The Value of Established Neighbourhoods
Over the last few decades, many developers built entire neighborhoods rather than single houses as a way to invest less while gaining more profit for their work. They often negotiated impact fees with the small towns where they developed, and property values rose as the new neighborhoods became integrated into the local area. Those new developments have become an established part of the town, and property owners have seen their valuation rise over the years.
When it is time for another new development to be built, many of those who bought homes in what are now established neighborhoods are very interested in how new building will affect their property value. They often see new building as a potential downturn in the value they have established in their own property, so development companies must show studies that there will be a positive impact on real property value. If they fail to show their project will raise values, they often find there will be an uphill battle to obtain building permits.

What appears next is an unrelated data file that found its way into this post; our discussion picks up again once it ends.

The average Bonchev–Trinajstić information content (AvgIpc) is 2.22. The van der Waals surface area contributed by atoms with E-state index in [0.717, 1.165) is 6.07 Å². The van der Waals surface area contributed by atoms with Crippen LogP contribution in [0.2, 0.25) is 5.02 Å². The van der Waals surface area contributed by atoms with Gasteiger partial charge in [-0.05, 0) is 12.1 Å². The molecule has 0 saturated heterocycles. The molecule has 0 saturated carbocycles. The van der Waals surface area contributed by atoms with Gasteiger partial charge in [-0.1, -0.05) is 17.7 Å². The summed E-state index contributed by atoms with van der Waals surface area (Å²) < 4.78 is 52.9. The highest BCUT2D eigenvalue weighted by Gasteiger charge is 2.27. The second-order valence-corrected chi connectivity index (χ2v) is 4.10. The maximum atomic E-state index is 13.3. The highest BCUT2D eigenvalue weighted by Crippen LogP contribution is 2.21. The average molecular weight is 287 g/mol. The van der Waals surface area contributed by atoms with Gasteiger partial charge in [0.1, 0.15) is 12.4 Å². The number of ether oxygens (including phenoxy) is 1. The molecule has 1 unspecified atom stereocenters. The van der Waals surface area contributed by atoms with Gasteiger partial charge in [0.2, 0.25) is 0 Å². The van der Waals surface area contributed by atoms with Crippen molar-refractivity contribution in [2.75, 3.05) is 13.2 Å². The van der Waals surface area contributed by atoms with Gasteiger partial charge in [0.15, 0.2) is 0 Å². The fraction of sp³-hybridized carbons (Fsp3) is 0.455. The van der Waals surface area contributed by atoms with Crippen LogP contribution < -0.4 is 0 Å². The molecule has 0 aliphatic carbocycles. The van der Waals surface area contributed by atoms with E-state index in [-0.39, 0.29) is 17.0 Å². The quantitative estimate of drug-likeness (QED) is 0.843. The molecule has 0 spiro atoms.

Those who own homes in established neighborhoods often see apartments as a drain on their value, so builders who want to create massive complexes find their work difficult to begin. Local people see renters as less responsible when it comes to property upkeep, and builders must establish a way to assure them that any complex will add value to their existing home.
While impact fees to cover the costs of new growth are part of the cost of building, there are other ways that developers can help local communities to be able to begin their project. Some of them establish legal documents where the apartment complex will be managed in such a way as to ensure property values in the area remain high. This is becoming a standard way for developers to ensure growth in an area without depleting existing property values, and it is their best negotiating tool for getting the permits to build.